A hidden cost of single species management: Habitat-relationships reveal potential negative effects of conifer removal on a non-target species
Land management priorities and decisions may result in population declines for non-target wildlife species. In the western United States, large-scale removal of conifer from sagebrush ecosystems (Artemisia spp.) is occurring to recover greater sage-grouse (Centrocercus urophasianus) populations and may result in pinyon jay (Gymnorhinus cyanocephalus) habitat loss. Jay populations have experienced long-term declines, due to unknown causes, resulting in a recent petition for listing under the Endangered Species Act of 1973. We developed a Bayesian hierarchical model of jay abundance, using 13 years of point count data (2008–2020) collected across the western United States, to estimate regional population trends, model habitat requirements, assess conifer removal effects on jays, and generate hypotheses regarding jay population declines. Our model included climate and landcover covariates and regional trends in pinyon jay density. We applied our modeled habitat relationships to map predicted pinyon jay density, given 2008 and 2020 resource conditions, and map density changes from 2008 to 2020. Our results indicate pinyon jay populations are declining within Bird Conservation Region 16. Jay density was positively associated with sagebrush cover, Palmer Drought Severity Index, and pinyon-juniper cover. Conversely, jay populations were negatively associated with Normalized Difference Vegetation Index (NDVI). We found higher pinyon jay densities within locations possessing both sagebrush and pinyon-juniper cover; conditions characteristic of phase I and II conifer encroachment which are preferentially targeted for conifer removal to restore sagebrush communities. Conifer removal, if conducted at locations with high pinyon jay densities, is therefore likely to negatively affect jay abundance.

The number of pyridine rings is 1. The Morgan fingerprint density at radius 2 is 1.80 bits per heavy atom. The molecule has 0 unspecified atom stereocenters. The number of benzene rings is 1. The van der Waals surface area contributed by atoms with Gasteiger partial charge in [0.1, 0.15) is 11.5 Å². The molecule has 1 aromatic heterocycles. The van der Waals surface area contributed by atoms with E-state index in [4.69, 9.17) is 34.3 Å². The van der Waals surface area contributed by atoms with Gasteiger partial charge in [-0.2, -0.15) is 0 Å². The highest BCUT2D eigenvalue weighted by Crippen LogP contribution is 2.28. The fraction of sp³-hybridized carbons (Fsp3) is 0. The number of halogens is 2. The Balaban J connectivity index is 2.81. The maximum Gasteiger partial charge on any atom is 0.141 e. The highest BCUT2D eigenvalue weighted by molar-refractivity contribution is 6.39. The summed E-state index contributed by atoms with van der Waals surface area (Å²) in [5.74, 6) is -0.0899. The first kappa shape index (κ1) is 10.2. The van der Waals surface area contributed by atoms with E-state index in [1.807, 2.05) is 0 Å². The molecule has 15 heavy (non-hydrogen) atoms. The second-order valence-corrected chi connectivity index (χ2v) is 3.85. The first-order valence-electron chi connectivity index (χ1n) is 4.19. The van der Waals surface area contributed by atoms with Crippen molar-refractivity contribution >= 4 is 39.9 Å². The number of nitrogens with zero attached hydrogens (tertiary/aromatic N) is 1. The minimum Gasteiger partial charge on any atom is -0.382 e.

|A hidden cost of single species management: Habitat-relationships reveal potential negative effects of conifer removal on a non-target species
|Fort Collins Science Center
|109959, 10 p.
|Arizona, California, Colorado, Idaho, Kansas, Montana, Nebraska, Nevada, North Dakota, South Dakota, Utah, Wyoming
|Google Analytic Metrics